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Poor Salaries Force Teachers in Rural Aleppo to Resign

Currently, a single teacher earns 1,750 Turkish liras (approximately 56 US dollars), according to Enab Baladi.
Poor Salaries Force Teachers in Rural Aleppo to Resign

In the northern and eastern countryside of Aleppo, areas under the control of the Syrian Interim Government are witnessing a notable trend of both male and female teachers resigning from public schools. This phenomenon stems primarily from the pursuit of a salary that adequately caters to the needs of their families.

According to data obtained by Enab Baladi from Muhammad Sabah Hamidi, the head of the Teachers’ Syndicate in Azaz city, the number of resignations has surpassed 500 since 2023 until the end of February this year.

These resignations follow years of teachers’ pleas at the onset of each semester, urging for salary increases and enhancements to the educational system. Many teachers refuse to settle for partial or temporary solutions such as food assistance or clothing vouchers, deeming them insufficient to address their concerns.

Currently, a single teacher earns 1,750 Turkish liras (approximately 56 US dollars), while a married teacher receives 1,925 liras (about 62 US dollars). However, the recognized poverty threshold stands at 10,843 Turkish liras, with extreme poverty defined at 8,933 liras.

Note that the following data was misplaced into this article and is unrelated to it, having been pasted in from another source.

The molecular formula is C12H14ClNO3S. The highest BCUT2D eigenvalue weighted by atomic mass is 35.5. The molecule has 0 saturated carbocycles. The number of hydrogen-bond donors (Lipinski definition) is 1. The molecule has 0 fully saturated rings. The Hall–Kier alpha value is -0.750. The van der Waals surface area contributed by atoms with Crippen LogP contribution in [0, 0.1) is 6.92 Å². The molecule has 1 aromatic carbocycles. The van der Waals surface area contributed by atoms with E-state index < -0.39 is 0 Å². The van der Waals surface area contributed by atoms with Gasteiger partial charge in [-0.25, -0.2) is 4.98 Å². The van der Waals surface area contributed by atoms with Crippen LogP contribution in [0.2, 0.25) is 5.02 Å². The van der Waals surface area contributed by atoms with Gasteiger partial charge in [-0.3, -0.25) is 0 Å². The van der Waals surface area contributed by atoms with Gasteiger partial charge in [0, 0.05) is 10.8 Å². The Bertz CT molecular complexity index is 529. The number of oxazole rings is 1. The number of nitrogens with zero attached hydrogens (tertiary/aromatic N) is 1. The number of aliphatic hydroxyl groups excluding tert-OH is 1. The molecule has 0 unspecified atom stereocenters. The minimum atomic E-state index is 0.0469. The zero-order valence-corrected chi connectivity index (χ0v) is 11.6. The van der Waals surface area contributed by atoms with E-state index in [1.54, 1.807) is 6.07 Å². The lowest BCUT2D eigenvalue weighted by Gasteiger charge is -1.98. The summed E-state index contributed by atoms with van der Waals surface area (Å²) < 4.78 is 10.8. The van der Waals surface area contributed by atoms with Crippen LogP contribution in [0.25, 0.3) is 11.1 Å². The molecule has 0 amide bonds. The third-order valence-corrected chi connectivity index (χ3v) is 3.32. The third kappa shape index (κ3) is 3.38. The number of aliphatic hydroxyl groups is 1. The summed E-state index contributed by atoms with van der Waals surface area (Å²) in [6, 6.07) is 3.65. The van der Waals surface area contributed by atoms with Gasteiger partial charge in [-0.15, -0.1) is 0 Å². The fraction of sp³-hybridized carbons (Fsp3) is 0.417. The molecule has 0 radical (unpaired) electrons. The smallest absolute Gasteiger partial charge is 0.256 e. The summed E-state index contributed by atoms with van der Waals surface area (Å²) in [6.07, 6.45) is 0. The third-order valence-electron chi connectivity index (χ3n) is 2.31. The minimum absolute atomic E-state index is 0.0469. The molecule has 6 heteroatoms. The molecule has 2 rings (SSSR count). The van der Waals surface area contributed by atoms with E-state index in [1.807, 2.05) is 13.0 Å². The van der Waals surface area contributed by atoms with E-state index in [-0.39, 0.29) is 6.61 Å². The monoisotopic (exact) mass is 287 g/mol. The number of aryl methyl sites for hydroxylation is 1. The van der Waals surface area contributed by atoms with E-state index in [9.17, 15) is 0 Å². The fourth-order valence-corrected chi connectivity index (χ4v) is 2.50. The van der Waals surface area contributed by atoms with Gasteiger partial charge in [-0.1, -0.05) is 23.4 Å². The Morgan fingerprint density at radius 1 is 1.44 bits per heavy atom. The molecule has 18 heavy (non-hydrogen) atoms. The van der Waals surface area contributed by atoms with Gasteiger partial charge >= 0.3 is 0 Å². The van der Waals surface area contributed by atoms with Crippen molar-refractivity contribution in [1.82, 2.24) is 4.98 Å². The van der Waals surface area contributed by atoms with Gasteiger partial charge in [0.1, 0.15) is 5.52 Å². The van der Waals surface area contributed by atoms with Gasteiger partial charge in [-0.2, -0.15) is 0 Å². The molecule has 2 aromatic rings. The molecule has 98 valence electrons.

Low salary and lack of reference 

Hamidi informed Enab Baladi that the escalating costs of materials coupled with dwindling teacher salaries have had adverse effects on education, resulting in a significant wave of resignations.

He emphasized that the lack of a solid educational framework and an absence of equitable salary standards have compelled over 500 teachers in the northern and eastern countryside of Aleppo to resign. This exodus has severely disrupted the educational process due to the depletion of teaching staff and insufficient capabilities to address pressing needs.

Hamidi noted that teachers have shifted their appeals away from local authorities and education directorates, directing their grievances toward the Turkish government instead. They believe that viable solutions rest with Turkish coordinators rather than local authorities.

Reflecting on his own experience, Hussein al-Khalaf, a former mathematics teacher at Souran High School east of Azaz, cited the inadequate financial assistance provided to teachers, ranging from 70 US dollars to 90 US dollars, as the primary reason for his resignation. He also lamented the lack of clarity in examination decisions, particularly regarding mathematics exams, where questions are often set by education directorates without consideration for student status or school specifics.

Similarly, Mustafa Karkaj, a former teacher at Abdullah Rajab High School in Azaz, cited various accumulated issues prompting his resignation. These included the insufficiency of financial grants provided by the Turkish government, compounded by the grants being issued in Turkish currency amidst soaring prices of essential goods. Karkaj also highlighted systemic weaknesses in the examination process, increased teaching loads, school neglect, and the failure to provide essential educational materials and textbooks.


This article was translated and edited by The Syrian Observer. The Syrian Observer has not verified the content of this story. Responsibility for the information and views set out in this article lies entirely with the author.

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